Erdogan – no longer the great strategist he once was

Erdogan – The once-great strategist he was when it comes to power struggles in the domestic scene is now having troubles finding the balance between his personal political gains and the sacrifices he has made in order to make such gains. He has been very sufficient in maximizing the damages he can cause to the […]

Erdogan – The once-great strategist he was when it comes to power struggles in the domestic scene is now having troubles finding the balance between his personal political gains and the sacrifices he has made in order to make such gains. He has been very sufficient in maximizing the damages he can cause to the country and in turn to himself while gaining very little in return. The very recent defeats the AKP has suffered in the municipal elections and the re-election in Istanbul are a great testament to this.

He has virtually gone against the policies the AKP had pursued ever since they came to power in the early 2000s in every conceivable way. Not only has he torpedoed the relations with the US by fanatically insisting on purchasing the Russian-supplied S-400 anti-aircraft missile programs despite the risk of losing F-35 contracts and facing potential economic sanctions but also his authoritarian conducts involving repeated transgressions of democratic institutions and the blatant disdain to some European countries’ calls have contributed to the long-term deterioration in Turkey’s relations with the EU. His intransigence in refusing to let the Kurds have their own strongholds and persistence in launching a land invasion into Tel Rifaat, Manbij and the east of the Euphrates to chase them out have also added to the causes of tension with Turkey’s NATO allies.

But that’s not all. He has also managed to tremendously wreck the relations with both his strategic allies and the neighboring states. The Idlib demilitarized zone agreement he brokered with Putin last year has become a disaster because of his failure to deliver his promises, which has triggered growing impatience in both Damascus and Moscow, ultimately resulting in a Russian-backed Syrian offensive into the region. The very recent aggressive attempt to drill offshore oil in the disputed areas nearing Cyprus’s coast has also sent alarming signals to both Greece and the internationally-recognized regime in Cyprus.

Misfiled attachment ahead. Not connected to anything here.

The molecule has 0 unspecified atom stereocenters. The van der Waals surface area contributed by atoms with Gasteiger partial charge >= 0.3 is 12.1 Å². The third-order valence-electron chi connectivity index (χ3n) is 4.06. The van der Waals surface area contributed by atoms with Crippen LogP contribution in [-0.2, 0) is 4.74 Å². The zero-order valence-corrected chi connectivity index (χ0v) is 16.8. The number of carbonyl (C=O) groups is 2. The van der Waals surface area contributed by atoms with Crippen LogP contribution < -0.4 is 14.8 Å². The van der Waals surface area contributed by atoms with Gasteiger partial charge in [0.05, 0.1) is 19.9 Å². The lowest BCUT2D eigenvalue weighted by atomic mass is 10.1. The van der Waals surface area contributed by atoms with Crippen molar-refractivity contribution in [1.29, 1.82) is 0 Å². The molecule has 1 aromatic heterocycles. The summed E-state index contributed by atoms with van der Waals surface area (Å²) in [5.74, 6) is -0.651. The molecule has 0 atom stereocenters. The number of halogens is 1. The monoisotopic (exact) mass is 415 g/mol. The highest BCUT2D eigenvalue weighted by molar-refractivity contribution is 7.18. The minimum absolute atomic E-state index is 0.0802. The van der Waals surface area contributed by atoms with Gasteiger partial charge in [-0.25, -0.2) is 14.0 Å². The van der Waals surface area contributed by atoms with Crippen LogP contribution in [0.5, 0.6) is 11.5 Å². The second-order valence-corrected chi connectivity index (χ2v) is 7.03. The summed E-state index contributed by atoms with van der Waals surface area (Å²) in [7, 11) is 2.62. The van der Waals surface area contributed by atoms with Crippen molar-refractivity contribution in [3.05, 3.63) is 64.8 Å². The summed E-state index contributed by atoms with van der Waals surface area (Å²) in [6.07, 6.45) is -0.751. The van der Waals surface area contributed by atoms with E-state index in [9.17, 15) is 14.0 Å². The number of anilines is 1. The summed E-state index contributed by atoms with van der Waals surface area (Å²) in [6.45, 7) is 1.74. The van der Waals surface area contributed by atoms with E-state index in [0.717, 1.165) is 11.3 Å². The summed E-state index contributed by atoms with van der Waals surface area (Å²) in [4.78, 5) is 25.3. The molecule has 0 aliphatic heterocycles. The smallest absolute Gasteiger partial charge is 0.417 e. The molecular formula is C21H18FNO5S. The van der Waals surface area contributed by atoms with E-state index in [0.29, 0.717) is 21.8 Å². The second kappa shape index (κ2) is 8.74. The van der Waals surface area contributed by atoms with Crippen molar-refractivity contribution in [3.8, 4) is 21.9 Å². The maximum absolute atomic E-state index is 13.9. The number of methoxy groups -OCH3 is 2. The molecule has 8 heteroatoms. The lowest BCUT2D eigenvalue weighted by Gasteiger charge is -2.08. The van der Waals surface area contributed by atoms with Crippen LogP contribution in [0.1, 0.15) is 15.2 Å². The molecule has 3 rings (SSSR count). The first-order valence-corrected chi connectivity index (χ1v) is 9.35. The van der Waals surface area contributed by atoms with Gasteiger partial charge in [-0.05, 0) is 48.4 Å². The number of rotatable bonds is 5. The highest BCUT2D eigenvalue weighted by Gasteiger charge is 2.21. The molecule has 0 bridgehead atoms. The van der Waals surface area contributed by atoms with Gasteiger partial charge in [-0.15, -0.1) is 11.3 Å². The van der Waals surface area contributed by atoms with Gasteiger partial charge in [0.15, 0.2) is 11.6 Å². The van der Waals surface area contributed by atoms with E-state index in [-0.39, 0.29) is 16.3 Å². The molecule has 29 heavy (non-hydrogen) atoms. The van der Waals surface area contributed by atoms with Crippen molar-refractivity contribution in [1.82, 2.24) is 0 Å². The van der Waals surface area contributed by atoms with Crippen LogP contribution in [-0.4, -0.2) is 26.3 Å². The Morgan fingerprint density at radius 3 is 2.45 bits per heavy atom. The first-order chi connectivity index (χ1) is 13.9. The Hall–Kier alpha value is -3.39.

The only two adjoining entities that have maintained relatively better relations with Ankara, apart from Iran, are Iraq and the Kurdistan regional government, but that is only because Iraq has suffered tremendous loss in the war against ISIS and is currently too weak to lose friends, and in the case of the KRG, it is because a huge proportion of its revenues comes from Turkey through trades and oil deals. In addition, the 2017 referendum in the KRG has not only pushed Baghdad and Ankara together but also made Erbill even more dependent on Turkey. Nevertheless, these ostensibly amicable relations are also about to be seriously tested. The ongoing Turkish military campaign that started last year involving frequent cross-border airstrikes targeting PKK fighters in areas within the Kurdistan region has drawn increasing condemnation on the part of Iraq. Reacting to two very recent air raids that caused five civilian casualties, Baghdad has begun to depict Turkey’s incursion as “unilateral acts of war” and urge Ankara to stop violating Iraq’s sovereign integrity.